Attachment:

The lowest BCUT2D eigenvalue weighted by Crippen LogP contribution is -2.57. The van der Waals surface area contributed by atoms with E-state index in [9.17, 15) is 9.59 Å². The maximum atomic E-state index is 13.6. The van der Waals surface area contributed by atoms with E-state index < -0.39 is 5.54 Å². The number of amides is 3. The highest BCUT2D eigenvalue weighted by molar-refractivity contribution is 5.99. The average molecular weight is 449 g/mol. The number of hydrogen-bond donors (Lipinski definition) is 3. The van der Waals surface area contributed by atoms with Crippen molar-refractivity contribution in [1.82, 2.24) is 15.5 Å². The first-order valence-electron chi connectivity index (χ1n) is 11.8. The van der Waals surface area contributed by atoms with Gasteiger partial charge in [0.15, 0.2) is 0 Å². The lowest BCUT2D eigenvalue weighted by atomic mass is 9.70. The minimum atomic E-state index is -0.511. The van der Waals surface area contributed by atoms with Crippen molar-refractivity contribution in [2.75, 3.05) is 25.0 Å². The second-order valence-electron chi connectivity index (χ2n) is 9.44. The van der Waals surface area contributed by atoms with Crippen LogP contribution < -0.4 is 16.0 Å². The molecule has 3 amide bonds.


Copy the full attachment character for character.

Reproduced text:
The lowest BCUT2D eigenvalue weighted by Crippen LogP contribution is -2.57. The van der Waals surface area contributed by atoms with E-state index in [9.17, 15) is 9.59 Å². The maximum atomic E-state index is 13.6. The van der Waals surface area contributed by atoms with E-state index < -0.39 is 5.54 Å². The number of amides is 3. The highest BCUT2D eigenvalue weighted by molar-refractivity contribution is 5.99. The average molecular weight is 449 g/mol. The number of hydrogen-bond donors (Lipinski definition) is 3. The van der Waals surface area contributed by atoms with Crippen molar-refractivity contribution in [1.82, 2.24) is 15.5 Å². The first-order valence-electron chi connectivity index (χ1n) is 11.8. The van der Waals surface area contributed by atoms with Gasteiger partial charge in [0.15, 0.2) is 0 Å². The lowest BCUT2D eigenvalue weighted by atomic mass is 9.70. The minimum atomic E-state index is -0.511. The van der Waals surface area contributed by atoms with Crippen molar-refractivity contribution in [2.75, 3.05) is 25.0 Å². The second-order valence-electron chi connectivity index (χ2n) is 9.44. The van der Waals surface area contributed by atoms with Crippen LogP contribution < -0.4 is 16.0 Å². The molecule has 3 amide bonds.